For the Blues comes to life from the need to at once declare and rebel against the need for the fib — to disqualify the fib by the flat-out recalcitrance of Black bands, songs, and singers. (A lie upon a lie. The need for the fib remains undeniable.)

The Blues rebuffs the deviousness needed for expression in the White world. (A lie upon a lie. A lie is required. The truth will not set you free.)

The Blues in its iterant and insistent form releases one from the need to lie at the same time as it cannot but include the humor and agony of that need. (A lie upon a lie. What a charming habit! One can hardly let it go.)

The blues releases the elan conserved behind that lie. The Blues is always private. (Always a lie about a lie.) And black folks know it’s a lie, know the necessity that that lie’s truth must take the form of the Black humor of a song. Black folks are not fooled by themselves in this. They know all about it. If August Wilson knows it, everybody does. Ma Rainey’s Black Bottom dramatizes what everybody else already knows. It is therefore extremely painful.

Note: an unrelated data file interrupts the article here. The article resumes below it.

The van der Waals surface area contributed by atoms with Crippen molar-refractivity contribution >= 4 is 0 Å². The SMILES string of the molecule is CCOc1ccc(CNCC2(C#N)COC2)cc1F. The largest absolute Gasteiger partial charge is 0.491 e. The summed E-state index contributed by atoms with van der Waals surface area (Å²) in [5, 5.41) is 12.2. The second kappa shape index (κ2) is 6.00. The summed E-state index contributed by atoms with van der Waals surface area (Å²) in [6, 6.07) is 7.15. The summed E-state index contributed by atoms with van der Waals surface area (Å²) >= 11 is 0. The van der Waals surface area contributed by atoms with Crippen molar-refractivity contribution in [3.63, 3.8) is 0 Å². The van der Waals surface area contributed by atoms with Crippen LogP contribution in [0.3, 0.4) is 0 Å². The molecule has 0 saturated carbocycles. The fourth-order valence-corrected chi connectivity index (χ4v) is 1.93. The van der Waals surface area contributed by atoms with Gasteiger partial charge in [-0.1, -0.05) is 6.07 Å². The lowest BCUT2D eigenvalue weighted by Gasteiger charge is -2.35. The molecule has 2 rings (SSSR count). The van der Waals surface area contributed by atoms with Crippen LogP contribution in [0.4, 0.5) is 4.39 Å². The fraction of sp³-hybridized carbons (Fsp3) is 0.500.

One also reads of the wish to exclude Levee’s big aria on the grounds that the monologue sounds made-up.

If it does sound made-up, who is making it up? Levee who enunciates it? Or Wilson who wrote it?

If Wilson, then “made-up” means that Wilson is preaching out of church. He’s dragging something in. Something that doesn’t belong. Something garish. Phony. “Made-up.”

If Levee has made-up the speech, then “made-up” means that the speech is phony in a different way.

If that’s the case, Levee’s speech is how Levee made-up his boast that he knows how to talk to White folks.

But Levee’s mind works on lies. Levee expresses himself in lies. Fibs are his style — like his fancy shoes. The monologue shows that Levee “makes up” things because it’s all there is left for him to do.

His fib is the limitation leveed by Blacks on themselves to safeguard their essence. How Levee makes up justifications for it is how we all make up justifications. We all do the same. But it’s different for white people.

The Levee monologue diagrams how Black folk concoct prevarications for the survival of their very flesh — with tongue-in-cheek pride and a smiling chaser for the shame for having to. Their lives are at stake. How is such dissimulation given birth? The monologue details the obstetrics. The monologue reveals Levee’s relations to his own survival. It digs out the heart of him, just as “To be or not to be” does in another play. Save that Levee lies about it, because the truth is that, while he boasts he has a black belt in survival, he has nothing.